Nose, Turbinate - Atrophy

Image of atrophy in the nose, turbinate from a male B6C3F1/N mouse in a subchronic study
Nose, Turbinate - Normal in a male B6C3F1/N mouse from a subchronic study. Normal turbinates at level I are shown for comparison with Figure 2.
Figure 1 of 4
Image of atrophy in the nose, turbinate from a male B6C3F1/N mouse in a subchronic study
Nose, Turbinate - Atrophy in a male B6C3F1/N mouse from a subchronic study. The size of the turbinates is decreased compared with normal turbinates shown in Figure 1.
Figure 2 of 4
Image of atrophy in the nose, turbinate from a male B6C3F1/N mouse in a subchronic study
Nose, Turbinate - Normal in a male B6C3F1/N mouse from a subchronic study. Normal turbinates at level III are shown for comparison with Figure 4.
Figure 3 of 4
Image of atrophy in the nose, turbinate from a male B6C3F1/N mouse in a chronic study
Nose, Turbinate - Atrophy in a male B6C3F1/N mouse from a chronic study. There is shortening and overall loss of turbinate area compared with normal turbinates shown in Figure 3.
Figure 4 of 4
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comment:

Atrophy of the turbinats ( Figure 2image opens in a pop-up window and Figure 4image opens in a pop-up window ; compare with controls shown in Figure 1image opens in a pop-up window and Figure 3image opens in a pop-up window ) can occur after exposure to highly irritating agents and is most commonly seen in chronic inhalation studies. It is typically accompanied or preceded by epithelial lesions, such as necrosis or inflammation. It may be accompanied by other bone lesions, such as hyperostosis (increased bone), necrosis of the turbinate bone, or perforation of the nasal septum. Inflammation and epithelial lesions may also be present. The pathogenesis of turbinate atrophy has not been elucidated, but it has been hypothesized that cytokines released by epithelial cells and/or inflammatory cells during chronic inflammation shift the balance between bone resorption and new bone production toward osteoclastic activity (and perhaps decreased osteoblastic activity, as well), resulting in a net loss of bone. Males are reported to be more susceptible to atrophy of the turbinates than are females.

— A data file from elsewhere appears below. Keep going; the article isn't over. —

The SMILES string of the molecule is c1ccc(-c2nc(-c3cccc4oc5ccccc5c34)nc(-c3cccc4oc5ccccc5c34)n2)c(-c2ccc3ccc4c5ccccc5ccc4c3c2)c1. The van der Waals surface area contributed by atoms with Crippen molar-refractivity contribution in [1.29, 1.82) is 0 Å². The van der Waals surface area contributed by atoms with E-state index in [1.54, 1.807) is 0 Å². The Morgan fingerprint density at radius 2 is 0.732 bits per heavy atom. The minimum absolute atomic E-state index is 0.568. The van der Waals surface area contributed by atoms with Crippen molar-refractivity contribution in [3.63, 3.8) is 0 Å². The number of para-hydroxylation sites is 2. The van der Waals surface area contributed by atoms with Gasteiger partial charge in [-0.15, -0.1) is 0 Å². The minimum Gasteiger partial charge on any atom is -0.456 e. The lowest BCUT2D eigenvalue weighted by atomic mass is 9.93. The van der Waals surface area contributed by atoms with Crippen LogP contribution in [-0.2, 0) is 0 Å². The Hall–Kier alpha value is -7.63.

recommendation:

Atrophy of the turbinates should be diagnosed whenever present and assigned a severity grade. Other lesions, including perforation of the nasal septum and hyperostosis, should be diagnosed separately when warranted by their prominence or severity.

references:

Boorman GA, Morgan KT, Uraih LC. 1990. Nose, larynx, and trachea. In: Pathology of the Fischer Rat: Reference and Atlas (Boorman GA, Eustis SL, Elwell MR, eds). Academic Press, San Diego, 315-337.

Harkema JR, Catalano PJ, Hotchkiss JA. 1997. Consequences of Prolonged Inhalation of Ozone on F344/N Rats: Collaborative Studies. Part XII: Atrophy of Bone in Nasal Turbinates. Research Report No. 65. Health Effects Institute, Cambridge, MA.
Abstract: http://www.ncbi.nlm.nih.gov/pubmed/9140147

Monticello TM, Morgan KT, Uraih LC. 1990. Nonneoplastic nasal lesions in rats and mice. Environ Health Perspect 85:249-274.
Full Text: http://www.ncbi.nlm.nih.gov/pmc/articles/PMC1568333/